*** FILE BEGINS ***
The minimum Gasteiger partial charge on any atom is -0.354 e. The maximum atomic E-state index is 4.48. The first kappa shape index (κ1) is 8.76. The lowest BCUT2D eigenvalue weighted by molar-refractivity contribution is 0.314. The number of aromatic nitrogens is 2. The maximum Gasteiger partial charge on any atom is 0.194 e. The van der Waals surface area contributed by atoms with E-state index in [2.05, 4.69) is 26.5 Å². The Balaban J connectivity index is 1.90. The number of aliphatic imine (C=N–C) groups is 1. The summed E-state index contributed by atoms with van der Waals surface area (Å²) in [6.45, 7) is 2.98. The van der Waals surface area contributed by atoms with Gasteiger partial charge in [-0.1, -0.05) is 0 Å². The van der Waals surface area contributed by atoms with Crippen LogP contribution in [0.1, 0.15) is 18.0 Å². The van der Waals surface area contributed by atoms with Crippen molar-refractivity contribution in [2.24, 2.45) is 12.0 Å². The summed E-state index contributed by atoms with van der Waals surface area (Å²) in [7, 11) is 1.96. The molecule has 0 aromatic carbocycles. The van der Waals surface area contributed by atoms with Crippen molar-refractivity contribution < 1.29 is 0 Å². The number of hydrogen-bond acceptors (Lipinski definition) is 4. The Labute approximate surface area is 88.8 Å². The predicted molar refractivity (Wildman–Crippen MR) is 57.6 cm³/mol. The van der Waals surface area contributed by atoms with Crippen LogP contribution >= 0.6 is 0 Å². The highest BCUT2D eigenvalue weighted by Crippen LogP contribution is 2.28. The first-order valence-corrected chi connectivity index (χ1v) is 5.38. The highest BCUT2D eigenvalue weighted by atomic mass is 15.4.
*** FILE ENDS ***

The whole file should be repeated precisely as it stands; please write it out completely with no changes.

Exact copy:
The minimum Gasteiger partial charge on any atom is -0.354 e. The maximum atomic E-state index is 4.48. The first kappa shape index (κ1) is 8.76. The lowest BCUT2D eigenvalue weighted by molar-refractivity contribution is 0.314. The number of aromatic nitrogens is 2. The maximum Gasteiger partial charge on any atom is 0.194 e. The van der Waals surface area contributed by atoms with E-state index in [2.05, 4.69) is 26.5 Å². The Balaban J connectivity index is 1.90. The number of aliphatic imine (C=N–C) groups is 1. The summed E-state index contributed by atoms with van der Waals surface area (Å²) in [6.45, 7) is 2.98. The van der Waals surface area contributed by atoms with Gasteiger partial charge in [-0.1, -0.05) is 0 Å². The van der Waals surface area contributed by atoms with Crippen LogP contribution in [0.1, 0.15) is 18.0 Å². The van der Waals surface area contributed by atoms with Crippen molar-refractivity contribution in [2.24, 2.45) is 12.0 Å². The summed E-state index contributed by atoms with van der Waals surface area (Å²) in [7, 11) is 1.96. The molecule has 0 aromatic carbocycles. The van der Waals surface area contributed by atoms with Crippen molar-refractivity contribution < 1.29 is 0 Å². The number of hydrogen-bond acceptors (Lipinski definition) is 4. The Labute approximate surface area is 88.8 Å². The predicted molar refractivity (Wildman–Crippen MR) is 57.6 cm³/mol. The van der Waals surface area contributed by atoms with Crippen LogP contribution >= 0.6 is 0 Å². The highest BCUT2D eigenvalue weighted by Crippen LogP contribution is 2.28. The first-order valence-corrected chi connectivity index (χ1v) is 5.38. The highest BCUT2D eigenvalue weighted by atomic mass is 15.4.